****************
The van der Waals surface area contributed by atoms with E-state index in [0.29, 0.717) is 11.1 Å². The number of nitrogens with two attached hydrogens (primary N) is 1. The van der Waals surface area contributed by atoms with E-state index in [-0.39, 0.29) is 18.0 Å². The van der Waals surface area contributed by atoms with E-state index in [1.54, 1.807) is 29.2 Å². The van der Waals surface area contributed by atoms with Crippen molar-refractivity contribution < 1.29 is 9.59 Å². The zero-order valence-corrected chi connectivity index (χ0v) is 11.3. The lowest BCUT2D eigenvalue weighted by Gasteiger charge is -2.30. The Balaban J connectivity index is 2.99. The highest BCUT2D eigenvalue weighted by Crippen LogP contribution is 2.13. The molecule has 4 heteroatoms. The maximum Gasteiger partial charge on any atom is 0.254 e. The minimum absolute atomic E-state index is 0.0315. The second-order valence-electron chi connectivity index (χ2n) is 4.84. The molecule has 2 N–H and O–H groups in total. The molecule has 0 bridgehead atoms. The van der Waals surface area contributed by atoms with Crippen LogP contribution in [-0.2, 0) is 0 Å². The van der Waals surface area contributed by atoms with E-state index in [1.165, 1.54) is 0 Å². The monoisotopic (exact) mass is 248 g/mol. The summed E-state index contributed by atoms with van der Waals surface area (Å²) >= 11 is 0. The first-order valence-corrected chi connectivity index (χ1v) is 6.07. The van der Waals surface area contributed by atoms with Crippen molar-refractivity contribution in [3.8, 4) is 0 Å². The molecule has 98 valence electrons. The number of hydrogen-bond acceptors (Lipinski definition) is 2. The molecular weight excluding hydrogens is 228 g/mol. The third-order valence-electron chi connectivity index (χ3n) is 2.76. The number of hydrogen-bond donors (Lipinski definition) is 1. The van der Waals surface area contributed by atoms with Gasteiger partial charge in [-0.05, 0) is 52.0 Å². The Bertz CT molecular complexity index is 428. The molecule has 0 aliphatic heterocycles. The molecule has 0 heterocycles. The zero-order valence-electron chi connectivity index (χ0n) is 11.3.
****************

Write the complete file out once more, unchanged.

The van der Waals surface area contributed by atoms with E-state index in [0.29, 0.717) is 11.1 Å². The number of nitrogens with two attached hydrogens (primary N) is 1. The van der Waals surface area contributed by atoms with E-state index in [-0.39, 0.29) is 18.0 Å². The van der Waals surface area contributed by atoms with E-state index in [1.54, 1.807) is 29.2 Å². The van der Waals surface area contributed by atoms with Crippen molar-refractivity contribution < 1.29 is 9.59 Å². The zero-order valence-corrected chi connectivity index (χ0v) is 11.3. The lowest BCUT2D eigenvalue weighted by Gasteiger charge is -2.30. The Balaban J connectivity index is 2.99. The highest BCUT2D eigenvalue weighted by Crippen LogP contribution is 2.13. The molecule has 4 heteroatoms. The maximum Gasteiger partial charge on any atom is 0.254 e. The minimum absolute atomic E-state index is 0.0315. The second-order valence-electron chi connectivity index (χ2n) is 4.84. The molecule has 2 N–H and O–H groups in total. The molecule has 0 bridgehead atoms. The van der Waals surface area contributed by atoms with Crippen LogP contribution in [-0.2, 0) is 0 Å². The van der Waals surface area contributed by atoms with E-state index in [1.165, 1.54) is 0 Å². The monoisotopic (exact) mass is 248 g/mol. The summed E-state index contributed by atoms with van der Waals surface area (Å²) >= 11 is 0. The first-order valence-corrected chi connectivity index (χ1v) is 6.07. The van der Waals surface area contributed by atoms with Crippen molar-refractivity contribution in [3.8, 4) is 0 Å². The molecule has 98 valence electrons. The number of hydrogen-bond acceptors (Lipinski definition) is 2. The molecular weight excluding hydrogens is 228 g/mol. The third-order valence-electron chi connectivity index (χ3n) is 2.76. The number of hydrogen-bond donors (Lipinski definition) is 1. The van der Waals surface area contributed by atoms with Gasteiger partial charge in [-0.05, 0) is 52.0 Å². The Bertz CT molecular complexity index is 428. The molecule has 0 aliphatic heterocycles. The molecule has 0 heterocycles. The zero-order valence-electron chi connectivity index (χ0n) is 11.3.